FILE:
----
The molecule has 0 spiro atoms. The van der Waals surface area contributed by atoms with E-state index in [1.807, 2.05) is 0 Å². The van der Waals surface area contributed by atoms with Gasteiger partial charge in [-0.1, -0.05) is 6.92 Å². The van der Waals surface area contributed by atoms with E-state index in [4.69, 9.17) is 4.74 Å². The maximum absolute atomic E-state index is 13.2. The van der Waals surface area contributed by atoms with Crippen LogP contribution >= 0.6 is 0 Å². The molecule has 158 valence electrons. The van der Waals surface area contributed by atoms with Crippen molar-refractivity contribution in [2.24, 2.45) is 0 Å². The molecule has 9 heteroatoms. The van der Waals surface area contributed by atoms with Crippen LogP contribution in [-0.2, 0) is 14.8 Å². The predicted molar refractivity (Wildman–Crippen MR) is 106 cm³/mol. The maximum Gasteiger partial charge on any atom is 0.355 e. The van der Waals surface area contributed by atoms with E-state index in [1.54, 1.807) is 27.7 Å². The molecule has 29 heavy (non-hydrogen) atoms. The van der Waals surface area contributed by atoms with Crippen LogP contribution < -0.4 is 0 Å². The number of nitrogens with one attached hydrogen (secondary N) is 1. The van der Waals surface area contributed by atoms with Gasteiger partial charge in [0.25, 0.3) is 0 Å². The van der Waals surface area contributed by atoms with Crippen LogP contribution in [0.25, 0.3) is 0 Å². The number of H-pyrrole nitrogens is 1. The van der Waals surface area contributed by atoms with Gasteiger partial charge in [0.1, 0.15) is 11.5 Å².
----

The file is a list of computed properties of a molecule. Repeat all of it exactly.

The molecule has 0 spiro atoms. The van der Waals surface area contributed by atoms with E-state index in [1.807, 2.05) is 0 Å². The van der Waals surface area contributed by atoms with Gasteiger partial charge in [-0.1, -0.05) is 6.92 Å². The van der Waals surface area contributed by atoms with E-state index in [4.69, 9.17) is 4.74 Å². The maximum absolute atomic E-state index is 13.2. The van der Waals surface area contributed by atoms with Crippen LogP contribution >= 0.6 is 0 Å². The molecule has 158 valence electrons. The van der Waals surface area contributed by atoms with Crippen molar-refractivity contribution in [2.24, 2.45) is 0 Å². The molecule has 9 heteroatoms. The van der Waals surface area contributed by atoms with Crippen LogP contribution in [-0.2, 0) is 14.8 Å². The predicted molar refractivity (Wildman–Crippen MR) is 106 cm³/mol. The maximum Gasteiger partial charge on any atom is 0.355 e. The van der Waals surface area contributed by atoms with E-state index in [1.54, 1.807) is 27.7 Å². The molecule has 29 heavy (non-hydrogen) atoms. The van der Waals surface area contributed by atoms with Crippen LogP contribution < -0.4 is 0 Å². The number of nitrogens with one attached hydrogen (secondary N) is 1. The van der Waals surface area contributed by atoms with Gasteiger partial charge in [0.25, 0.3) is 0 Å². The van der Waals surface area contributed by atoms with Crippen LogP contribution in [0.25, 0.3) is 0 Å². The number of H-pyrrole nitrogens is 1. The van der Waals surface area contributed by atoms with Gasteiger partial charge in [0.1, 0.15) is 11.5 Å².